Prospecting for war: 9/11 and selling the Iraq War

UNCW Author/Contributor (non-UNCW co-authors, if there are any, appear on document)
Daniel S. Masters (Creator)
The University of North Carolina Wilmington (UNCW )
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Abstract: Current literature on the foreign policy process focuses almost entirely on elite packaging of foreign policy prospects with little or no attention on why the general population may accept or reject those options. Thus, a more complete understanding of the foreign policy process requires knowing the conditions under which when people will accept the foreign policy sales pitch. We propose using prospect theory–a model of decision-making that suggests people are inclined to escalate risks to avoid or recover losses—in order to understand the way in which context and emotions shape perceptions and support of foreign policy options. Prospect theory helps to explain the significance of elite behaviors like threat inflation, which are designed to link discrete foreign policy actions to conditions related to intensely emotional events in order to advance a preferred policy. To illustrate the utility of prospect theory to the foreign policy process we turn to the Iraq War policy process, and why the Bush Administration found a receptive audience to its public sale of the war. This study concludes that perceived losses in the security condition of the United States caused by the 9/11 terrorist attacks provided a context, or reference point, used to frame the decision for war with Iraq. Moreover, the public sale of the war involved an effort by Senior Administration Officials to link Saddam Hussein to terrorism and 9/11 in order to cast a particular frame that was more likely to illicit risk-seeking behavior from the general population. This, combined with a collapse in elite opposition that could counter-frame the option for war, contributed to an alignment in public perceptions of terrorist threats and support for the proposition of an offensive war with Iraq as a prospect to escape the threat of terrorism.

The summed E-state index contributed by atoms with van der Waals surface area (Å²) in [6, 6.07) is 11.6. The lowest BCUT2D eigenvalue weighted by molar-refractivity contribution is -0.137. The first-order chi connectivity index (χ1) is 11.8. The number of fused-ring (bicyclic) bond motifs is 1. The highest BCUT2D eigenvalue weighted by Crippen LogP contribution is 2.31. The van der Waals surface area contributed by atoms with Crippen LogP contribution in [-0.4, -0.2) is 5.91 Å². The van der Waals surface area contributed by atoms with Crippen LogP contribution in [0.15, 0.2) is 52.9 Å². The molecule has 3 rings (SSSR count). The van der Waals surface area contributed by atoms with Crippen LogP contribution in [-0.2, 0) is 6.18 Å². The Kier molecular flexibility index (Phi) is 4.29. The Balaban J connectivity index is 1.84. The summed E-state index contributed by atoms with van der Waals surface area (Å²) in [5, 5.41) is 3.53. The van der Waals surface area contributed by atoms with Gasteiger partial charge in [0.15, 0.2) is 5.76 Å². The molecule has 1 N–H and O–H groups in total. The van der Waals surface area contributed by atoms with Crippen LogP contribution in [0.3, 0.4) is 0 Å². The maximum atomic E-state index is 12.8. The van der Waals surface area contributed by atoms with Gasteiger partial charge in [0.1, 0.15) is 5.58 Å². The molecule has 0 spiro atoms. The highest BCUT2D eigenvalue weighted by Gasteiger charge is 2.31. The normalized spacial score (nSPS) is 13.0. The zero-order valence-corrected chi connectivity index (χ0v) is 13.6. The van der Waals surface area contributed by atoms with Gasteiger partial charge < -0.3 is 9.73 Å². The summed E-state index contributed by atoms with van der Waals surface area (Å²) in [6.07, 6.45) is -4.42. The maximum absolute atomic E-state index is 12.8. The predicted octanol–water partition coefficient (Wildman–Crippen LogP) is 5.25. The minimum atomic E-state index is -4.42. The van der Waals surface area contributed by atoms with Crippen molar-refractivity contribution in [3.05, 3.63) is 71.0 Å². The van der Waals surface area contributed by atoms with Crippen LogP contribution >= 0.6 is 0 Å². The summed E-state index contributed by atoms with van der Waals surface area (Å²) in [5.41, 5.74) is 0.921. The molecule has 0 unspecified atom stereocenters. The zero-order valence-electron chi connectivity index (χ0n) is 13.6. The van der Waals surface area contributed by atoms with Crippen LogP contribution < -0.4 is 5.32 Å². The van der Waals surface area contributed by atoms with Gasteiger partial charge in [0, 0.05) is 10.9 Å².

Additional Information

Masters, D., & Alexander, R. M. (2008). Contemporary Security, 29 (3), 434-452. Retrieved from–.
Language: English
Date: 2008
Iraq War 2003-2011--Public Opinion, Decision making, Iraq War 2003-2011--Causes, War on Terrorism 2001-, September 11 Terrorist Attacks 2001--Influence
Iraq War, 2003-2011--Public Opinion
Decision making
Iraq War, 2003-2011--Causes
War on Terrorism, 2001-
September 11 Terrorist Attacks, 2001--Influence

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